There, on the sink sideboard was the pot.
First, it was in the fridge for a month.
Then, on a delayed trash day after a holiday weekend,
it somehow made it onto the sink sideboard to be emptied.
It didn’t get emptied.
The pot just sat there.
The dankest and most disgusting tasks at my house, fall to me.
“Throw the pot out,” she said.
“I can’t, it was my Father’s,” I said.
So the pot resided on the sink sideboard until further notice.
One day, maybe a few weeks later.
I decided to deal with the pot.
She was out of the house, triple involved with the kids.
I grabbed the faucet and pushed it all the way back, in a quick movement.
I needed hot water.
Only that, would do.
Steam rose from the sink basin.
It was time.
I retrieved the pot from the sink sideboard,
and placed it in the sink.
I let the water run over the lid,
and down the sides of the stainless steel exterior.
Steel wool, agitator wand, sponges, I needed all of it.
The moment of truth.
I took a deep breath.
Grabbed the lid handle of the pot,
and removed it, quite carefully.
As one might try to remove a sticky Band-aid from a patch of hairy skin.
I mean, never.
Never-ever, ever, smelled something so rank in my life.
I immediately moved the faucet over the center of the organic amalgam that resided in the depth of the pot.
It had been something else, at some other time.
I can’t remember what it was in its previous life.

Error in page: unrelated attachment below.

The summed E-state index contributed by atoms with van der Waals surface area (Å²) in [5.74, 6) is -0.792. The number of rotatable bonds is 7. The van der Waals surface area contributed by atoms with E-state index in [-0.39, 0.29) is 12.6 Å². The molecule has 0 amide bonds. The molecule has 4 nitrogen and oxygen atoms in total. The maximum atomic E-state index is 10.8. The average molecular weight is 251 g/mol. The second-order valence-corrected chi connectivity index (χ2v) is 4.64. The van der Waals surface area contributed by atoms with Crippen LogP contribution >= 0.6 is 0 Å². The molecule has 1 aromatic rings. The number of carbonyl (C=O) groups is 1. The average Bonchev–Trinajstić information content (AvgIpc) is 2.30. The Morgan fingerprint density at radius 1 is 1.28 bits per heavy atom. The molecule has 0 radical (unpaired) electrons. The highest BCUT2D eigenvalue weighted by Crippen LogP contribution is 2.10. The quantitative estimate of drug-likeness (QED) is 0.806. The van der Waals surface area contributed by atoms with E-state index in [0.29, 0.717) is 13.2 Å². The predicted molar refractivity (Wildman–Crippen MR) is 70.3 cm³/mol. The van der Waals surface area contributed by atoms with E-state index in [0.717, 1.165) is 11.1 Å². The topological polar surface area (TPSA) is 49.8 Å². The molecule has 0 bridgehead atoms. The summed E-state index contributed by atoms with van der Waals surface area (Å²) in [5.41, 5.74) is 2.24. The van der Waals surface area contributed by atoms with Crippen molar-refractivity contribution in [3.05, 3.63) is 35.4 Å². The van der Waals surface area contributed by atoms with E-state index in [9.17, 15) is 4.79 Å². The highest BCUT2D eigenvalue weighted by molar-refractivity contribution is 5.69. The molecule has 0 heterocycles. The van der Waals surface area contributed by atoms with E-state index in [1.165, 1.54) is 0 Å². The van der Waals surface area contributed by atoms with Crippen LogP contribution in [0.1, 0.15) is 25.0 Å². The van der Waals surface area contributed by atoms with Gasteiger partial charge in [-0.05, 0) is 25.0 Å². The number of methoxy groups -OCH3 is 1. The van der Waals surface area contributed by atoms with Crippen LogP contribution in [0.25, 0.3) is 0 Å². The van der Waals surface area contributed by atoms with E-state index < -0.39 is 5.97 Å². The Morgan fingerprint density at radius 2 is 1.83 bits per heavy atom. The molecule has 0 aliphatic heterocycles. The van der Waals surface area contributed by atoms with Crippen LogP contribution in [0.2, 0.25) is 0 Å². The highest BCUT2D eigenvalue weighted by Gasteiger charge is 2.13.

I could only bear witness to what it had become.
Extra pumps of citrus dish soap only gave the olid aroma coming from the pot a more nuanced and cloying presence.
I went to the stove and turned on the tea kettle.
I looked back into the sink at the copious soap suds overflowing from the pot.
It evolved into a sudsy mushroom cloud atop stainless-steel structure.
Time went by, then I turned the pot over and watched most of the contents do a primordial wiggle out into the basin.
The fluid offal circled the drain and plopped into the awaiting disposal.
The disposal hummed with purpose,
and made the acrid contents more homogenous.
Lumps, and furry penicillin entities rode the tsunami wave of egress into a new physical reality.
When the kettle whistle pierced the air,
I brought the boiling water to bear on any remainders.
Then, I rocked from side to side, and got all up in the pot.
Appendages, lengths, aggressive elbows went to task.
I systematically went about freeing any of the contagion that had been left behind in the stained stainless steel container.
A steamy warm melancholy overtook the kitchen.
My feet were soiled wet from overflow, and I could feel my toes become squishy.
I grew aggressive and channeled my rage.
A final rinsing.
Laps around the track.
I brought the pot up to my nose and inhaled deeply.
I placed it upside down on the dish strainer to drip-dry.
There it remained drying in the silence of a lonely kitchen.
Until, the canary yellow wall-mounted landline phone exploded with necessity.
“Yes,…yes,…yes,…I can do that. Sure,…I’ll see you around 8 tomorrow. Ok.”
I strode over to the post-modern sculpture residing in the dish strainer, retrieved the dried pot and set it atop the largest burner on the stove.
I ignited the burner.
I collected my spices, and the ground beef wrapped up in wax paper that sat atop the first shelf in the fridge.
I sauntered over to the heating pot, and opened the wax paper parcel and allowed the contents to succumb to gravity.
The sizzle the pot made as the pink dandies hit the stainless-steel, raised the hairs on the back of my neck.
They were definitely going to love my homemade chili.
2 thoughts on ““Olid””
You had me at: “I can’t, it was my Father’s,” I said.